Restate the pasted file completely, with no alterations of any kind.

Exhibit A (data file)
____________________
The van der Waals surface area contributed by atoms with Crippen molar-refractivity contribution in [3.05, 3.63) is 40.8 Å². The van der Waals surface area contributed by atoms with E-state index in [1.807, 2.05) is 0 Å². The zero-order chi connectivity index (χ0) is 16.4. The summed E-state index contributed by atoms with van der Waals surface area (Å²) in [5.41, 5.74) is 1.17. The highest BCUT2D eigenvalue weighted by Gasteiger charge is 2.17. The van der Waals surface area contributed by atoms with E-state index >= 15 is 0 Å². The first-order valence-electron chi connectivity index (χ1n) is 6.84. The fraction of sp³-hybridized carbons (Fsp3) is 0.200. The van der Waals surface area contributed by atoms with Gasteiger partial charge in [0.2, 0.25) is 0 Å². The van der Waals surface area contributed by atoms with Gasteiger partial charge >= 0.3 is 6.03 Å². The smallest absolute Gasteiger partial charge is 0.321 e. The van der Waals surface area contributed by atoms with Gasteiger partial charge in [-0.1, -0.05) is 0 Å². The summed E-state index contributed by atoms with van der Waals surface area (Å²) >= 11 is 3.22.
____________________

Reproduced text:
The van der Waals surface area contributed by atoms with Crippen molar-refractivity contribution in [3.05, 3.63) is 40.8 Å². The van der Waals surface area contributed by atoms with E-state index in [1.807, 2.05) is 0 Å². The zero-order chi connectivity index (χ0) is 16.4. The summed E-state index contributed by atoms with van der Waals surface area (Å²) in [5.41, 5.74) is 1.17. The highest BCUT2D eigenvalue weighted by Gasteiger charge is 2.17. The van der Waals surface area contributed by atoms with E-state index >= 15 is 0 Å². The first-order valence-electron chi connectivity index (χ1n) is 6.84. The fraction of sp³-hybridized carbons (Fsp3) is 0.200. The van der Waals surface area contributed by atoms with Gasteiger partial charge in [0.2, 0.25) is 0 Å². The van der Waals surface area contributed by atoms with Gasteiger partial charge >= 0.3 is 6.03 Å². The smallest absolute Gasteiger partial charge is 0.321 e. The van der Waals surface area contributed by atoms with Gasteiger partial charge in [-0.1, -0.05) is 0 Å². The summed E-state index contributed by atoms with van der Waals surface area (Å²) >= 11 is 3.22.